Cinema Review – The Terminal

news: Cinema Review - The Terminal

It’s not terminal

The Terminal is the latest film by Steven Spielberg, starring Tom Hanks. After the quirky Catch Me If You Can, Spielberg’s interest in aviation has returned with this new film about a man stuck in a traveller’s biggest nightmare.

Viktor Navoski (Tom Hanks), on a long-anticipated visit to New York from the fictional Eastern European republic of Krakozia, arrives at JFK airport just as a military coup abolishes his country’s government, rendering him stateless. A set of completely unbelievable bureaucratic glitches strand Viktor at the airport for ‘just a few days’, while everything is sorted out. The days then stretch into weeks and the weeks into months, while Viktor makes JFK airport his home. The story is based loosely on an Iranian who was stuck while in transit at a Paris airport – for much longer than Viktor – after the fall of the Shah. But this is a fairy-tale – despite the gravity of Viktor’s predicament and the horror afflicting his homeland, this film is packed with the feel-good factor. And in true style all good fairy-tales must have a baddy. This character comes in the form of Frank Dixon (Stanley Tucci) who, with pursed lips and narrowed eyes, conspires to make Viktor’s situation tougher than it needs to be. Dixon is nearing an important promotion and Viktor is not really what he needs to be worrying about – he sees this stateless, non-English speaking, friendly, chap as an inconvenience and not the man in distress which he actually is. During the procedural red tape and box ticking, Viktor, armed with a bunch of food vouchers, has to survive in the confines of the airport and essentially live on his wits – something that seems to come quite naturally to him. While he scratches around for food, builds himself a makeshift bedroom and even manages to earn a few bob by returning luggage trolleys, Viktor befriends a multicultural group of airport workers. These include Gupta the janitor (Kumar Pallana), Joe, the baggage handler (Chi McBride) sweet-faced food-service worker, Enrique (Diego Luna) and immigration officer, Dolores (Zoë Saldana), who performs the daily routine of rejecting Viktor’s application for permission to enter the United States. This bunch offer quite a few good comedy moments, not least of all the ‘slipping on a wet floor’ gag, which Spielberg does to death. Because this is a fairy tale, there also has to be a love interest, which in this film is played by Catherine Zeta-Jones – who, by the way, I absolutely despise. She has never been able to act and she is no different in this part. She plays every role the same – moody, rich, American bitch. Except in this film she is not rich, she’s a flight attendant who has a much older boyfriend (Michael Douglas?) who treats her very badly therefore the poor thing doesn’t know love or human kindness anymore – all together now, ahh. And to think she started off by dating John Leslie!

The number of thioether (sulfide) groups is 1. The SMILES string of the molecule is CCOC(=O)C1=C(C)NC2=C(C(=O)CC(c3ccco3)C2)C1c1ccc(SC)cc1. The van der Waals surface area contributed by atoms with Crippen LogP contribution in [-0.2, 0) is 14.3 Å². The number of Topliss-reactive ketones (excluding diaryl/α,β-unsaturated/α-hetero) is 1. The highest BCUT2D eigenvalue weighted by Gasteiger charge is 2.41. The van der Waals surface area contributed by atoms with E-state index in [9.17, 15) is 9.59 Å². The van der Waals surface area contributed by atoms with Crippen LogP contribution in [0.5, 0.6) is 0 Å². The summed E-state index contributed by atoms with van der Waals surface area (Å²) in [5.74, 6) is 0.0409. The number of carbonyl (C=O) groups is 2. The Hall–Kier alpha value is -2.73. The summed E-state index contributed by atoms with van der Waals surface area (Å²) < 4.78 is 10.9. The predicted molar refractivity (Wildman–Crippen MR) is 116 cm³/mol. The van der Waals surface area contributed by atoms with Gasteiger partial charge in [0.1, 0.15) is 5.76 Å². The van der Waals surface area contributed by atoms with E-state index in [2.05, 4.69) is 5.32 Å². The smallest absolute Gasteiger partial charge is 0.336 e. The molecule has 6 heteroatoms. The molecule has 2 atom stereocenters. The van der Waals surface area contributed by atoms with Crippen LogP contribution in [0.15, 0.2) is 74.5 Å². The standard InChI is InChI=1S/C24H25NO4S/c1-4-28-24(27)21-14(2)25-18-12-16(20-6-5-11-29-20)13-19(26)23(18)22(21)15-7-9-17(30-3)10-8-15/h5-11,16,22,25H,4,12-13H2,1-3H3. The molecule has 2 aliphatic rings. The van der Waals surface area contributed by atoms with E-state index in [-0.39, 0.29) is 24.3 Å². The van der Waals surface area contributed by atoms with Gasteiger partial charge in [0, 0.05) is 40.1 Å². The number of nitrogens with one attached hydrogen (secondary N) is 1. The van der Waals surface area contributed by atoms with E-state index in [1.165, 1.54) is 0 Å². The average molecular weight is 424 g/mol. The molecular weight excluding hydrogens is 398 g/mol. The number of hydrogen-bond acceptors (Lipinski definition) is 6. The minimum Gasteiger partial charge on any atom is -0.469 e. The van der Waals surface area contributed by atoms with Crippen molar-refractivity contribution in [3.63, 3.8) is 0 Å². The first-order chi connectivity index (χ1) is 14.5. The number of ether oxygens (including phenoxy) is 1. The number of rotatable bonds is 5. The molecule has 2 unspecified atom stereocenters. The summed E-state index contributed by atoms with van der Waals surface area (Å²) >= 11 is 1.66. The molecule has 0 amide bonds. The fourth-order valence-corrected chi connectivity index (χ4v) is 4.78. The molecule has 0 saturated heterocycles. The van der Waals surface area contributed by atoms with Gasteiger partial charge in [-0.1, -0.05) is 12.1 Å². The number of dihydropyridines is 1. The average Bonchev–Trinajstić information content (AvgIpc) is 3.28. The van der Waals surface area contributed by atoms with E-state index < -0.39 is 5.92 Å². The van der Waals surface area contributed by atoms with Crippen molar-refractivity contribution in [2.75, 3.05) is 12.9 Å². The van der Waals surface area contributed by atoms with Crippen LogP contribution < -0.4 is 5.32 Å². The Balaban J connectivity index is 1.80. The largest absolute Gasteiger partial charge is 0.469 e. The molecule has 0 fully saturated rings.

Apart from the very irritating Catherine Zeta-Jones and the copious product placement (Starbucks and Burger Kings in the corner of every shot) this is a good, watchable film. Speilberg’s comedy isn’t, traditionally, particularly subtle and The Terminal does not deviate from this norm, but the characters are good and you cannot help but like Viktor, even if you do often mistake him for Forrest Gump’s slightly brighter, older brother. At times Spielberg seems to be making huge digs at the American system’s intolerance of foreign immigrants, but then before you know it, you’re smiling at the cheesy social comment about how, in actual fact, Americans are all foreign strangers – they just live in the same place.

* * *Not an amazing film, but lots of good bits that leave you all warm and fuzzy inside. Perfect for Sunday afternoon viewing.


* missable

* * reasonable

* * * entertaining

* * * * very good

* * * * * outstanding